Rangaswamy “Muni” Muniappan works to save the papaya industry in southern India. He connects researchers in developing countries. He has discovered an invasive species in Senegal and Nepal.
Because of these accomplishments and more, the Virginia Tech entomologist caught the attention of the Board for International Food and Agricultural Development. He has won the organization’s 2014 award for scientific excellence.
Muniappan received the BIFAD Award for Scientific Excellence on October 15 in Des Moines, Iowa. It is presented each year by the presidentially appointed body that governs U.S. foreign assistance in agriculture.
Muniappan is director of the Integrated Pest Management Innovation Lab, a venture that works in developing countries to achieve three vital aims: minimize crop losses, increase farmer income, and decrease pesticide use. Muniappan, a longtime expert in the study of insects that benefit or harm humans, leads a multimillion dollar research portfolio of projects that includes partners from 15 American universities and 32 overseas organizations.
Muniappan discovered the papaya mealybug in Asia and helped employ biological control to eradicate it, which restored the livelihoods of thousands of farmers on the Asian subcontinent. This translated to an economic benefit of more than $1 billion over five years, according to a study published in the Journal of Crop Protection.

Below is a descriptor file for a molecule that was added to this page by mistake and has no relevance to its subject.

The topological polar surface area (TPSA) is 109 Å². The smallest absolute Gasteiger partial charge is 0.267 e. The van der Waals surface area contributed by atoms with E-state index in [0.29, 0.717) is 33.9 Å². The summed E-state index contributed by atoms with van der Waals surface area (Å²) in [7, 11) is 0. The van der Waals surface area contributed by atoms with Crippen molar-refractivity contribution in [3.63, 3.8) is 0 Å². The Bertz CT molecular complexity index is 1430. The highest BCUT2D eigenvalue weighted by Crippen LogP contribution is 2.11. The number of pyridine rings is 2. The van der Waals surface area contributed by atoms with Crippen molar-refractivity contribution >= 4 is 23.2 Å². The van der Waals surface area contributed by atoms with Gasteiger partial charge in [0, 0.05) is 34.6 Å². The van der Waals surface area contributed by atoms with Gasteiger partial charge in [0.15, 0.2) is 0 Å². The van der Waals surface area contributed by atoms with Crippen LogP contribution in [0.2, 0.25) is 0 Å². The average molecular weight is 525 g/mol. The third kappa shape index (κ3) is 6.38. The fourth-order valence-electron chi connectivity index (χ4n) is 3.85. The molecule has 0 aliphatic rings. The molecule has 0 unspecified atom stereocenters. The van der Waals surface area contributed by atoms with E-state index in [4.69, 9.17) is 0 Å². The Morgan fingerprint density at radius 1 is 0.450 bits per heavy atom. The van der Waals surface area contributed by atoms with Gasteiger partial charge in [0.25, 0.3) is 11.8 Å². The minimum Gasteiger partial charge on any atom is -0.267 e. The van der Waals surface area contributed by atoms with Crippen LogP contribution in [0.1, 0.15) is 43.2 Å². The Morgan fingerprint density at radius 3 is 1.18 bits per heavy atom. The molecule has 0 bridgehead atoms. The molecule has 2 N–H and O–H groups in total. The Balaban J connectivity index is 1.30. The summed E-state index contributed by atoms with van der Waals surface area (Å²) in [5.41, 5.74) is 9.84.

His discovery of the tomato leafminer (Tuta absoluta) in Senegal allowed experts to be warned so that preventive biological control measures could be taken for a pest that likely threatens all sub-Saharan tomato farmers.
Muniappan has created incentives for scientists to work together across national boundaries. He recently brought together scientists from South Asia and Central America in a conference on invasive species in Senegal.
Muniappan’s achievements also include control of such pests as the pink hibiscus mealybug, the fruit-piercing moth, the red coconut scale, the banana weevil, and the Asian cycad scale. He has worked to control weeds including the Siam weed, lantana, and the ivy gourd. He has been instrumental in establishing working groups for the weeds chromolaena and parthenium within the International Organization for Biological Control.
Muniappan’s career includes 36 years spent in Guam; a stint as a Fulbright Research Scholar in India; time spent as a UN Food and Agriculture Organization consultant in the Maldives, Palau, and Vanuatu; and in a visiting professorship at the University of Guyana.
An honorary member of the International Organization for Biological Control since 2010, Muniappan has published journal articles in the Journal of Economic Entomology and Annals of the Entomological Society of America.
View the Virginia Tech press release.